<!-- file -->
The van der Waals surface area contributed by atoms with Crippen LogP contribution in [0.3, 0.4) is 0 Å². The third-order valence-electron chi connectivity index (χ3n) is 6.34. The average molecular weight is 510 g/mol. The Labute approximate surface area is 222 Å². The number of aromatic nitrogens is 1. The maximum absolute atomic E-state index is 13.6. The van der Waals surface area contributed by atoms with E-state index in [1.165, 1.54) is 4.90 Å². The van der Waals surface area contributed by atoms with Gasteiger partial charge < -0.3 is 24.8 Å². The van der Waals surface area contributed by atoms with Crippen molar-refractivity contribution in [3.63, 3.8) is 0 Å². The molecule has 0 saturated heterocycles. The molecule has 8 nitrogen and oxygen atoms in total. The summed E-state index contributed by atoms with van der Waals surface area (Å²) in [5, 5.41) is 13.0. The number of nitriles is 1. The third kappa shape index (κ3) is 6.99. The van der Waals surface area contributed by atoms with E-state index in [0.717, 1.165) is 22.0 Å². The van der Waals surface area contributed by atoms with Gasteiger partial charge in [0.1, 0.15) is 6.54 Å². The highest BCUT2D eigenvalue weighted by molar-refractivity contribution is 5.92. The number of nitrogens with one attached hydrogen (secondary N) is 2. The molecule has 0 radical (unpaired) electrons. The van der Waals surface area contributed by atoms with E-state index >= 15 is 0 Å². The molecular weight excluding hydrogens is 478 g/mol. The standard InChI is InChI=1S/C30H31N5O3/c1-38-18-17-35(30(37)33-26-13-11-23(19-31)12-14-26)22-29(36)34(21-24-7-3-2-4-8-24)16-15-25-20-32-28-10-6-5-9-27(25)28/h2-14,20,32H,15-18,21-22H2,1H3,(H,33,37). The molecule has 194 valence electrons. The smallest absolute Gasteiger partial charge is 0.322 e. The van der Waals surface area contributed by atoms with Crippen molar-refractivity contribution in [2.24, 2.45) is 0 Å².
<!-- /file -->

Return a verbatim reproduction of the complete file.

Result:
The van der Waals surface area contributed by atoms with Crippen LogP contribution in [0.3, 0.4) is 0 Å². The third-order valence-electron chi connectivity index (χ3n) is 6.34. The average molecular weight is 510 g/mol. The Labute approximate surface area is 222 Å². The number of aromatic nitrogens is 1. The maximum absolute atomic E-state index is 13.6. The van der Waals surface area contributed by atoms with E-state index in [1.165, 1.54) is 4.90 Å². The van der Waals surface area contributed by atoms with Gasteiger partial charge < -0.3 is 24.8 Å². The van der Waals surface area contributed by atoms with Crippen molar-refractivity contribution in [3.63, 3.8) is 0 Å². The molecule has 0 saturated heterocycles. The molecule has 8 nitrogen and oxygen atoms in total. The summed E-state index contributed by atoms with van der Waals surface area (Å²) in [5, 5.41) is 13.0. The number of nitriles is 1. The third kappa shape index (κ3) is 6.99. The van der Waals surface area contributed by atoms with E-state index in [0.717, 1.165) is 22.0 Å². The van der Waals surface area contributed by atoms with Gasteiger partial charge in [0.1, 0.15) is 6.54 Å². The highest BCUT2D eigenvalue weighted by molar-refractivity contribution is 5.92. The number of nitrogens with one attached hydrogen (secondary N) is 2. The molecule has 0 radical (unpaired) electrons. The van der Waals surface area contributed by atoms with E-state index >= 15 is 0 Å². The molecular weight excluding hydrogens is 478 g/mol. The standard InChI is InChI=1S/C30H31N5O3/c1-38-18-17-35(30(37)33-26-13-11-23(19-31)12-14-26)22-29(36)34(21-24-7-3-2-4-8-24)16-15-25-20-32-28-10-6-5-9-27(25)28/h2-14,20,32H,15-18,21-22H2,1H3,(H,33,37). The molecule has 194 valence electrons. The smallest absolute Gasteiger partial charge is 0.322 e. The van der Waals surface area contributed by atoms with Crippen molar-refractivity contribution in [2.24, 2.45) is 0 Å².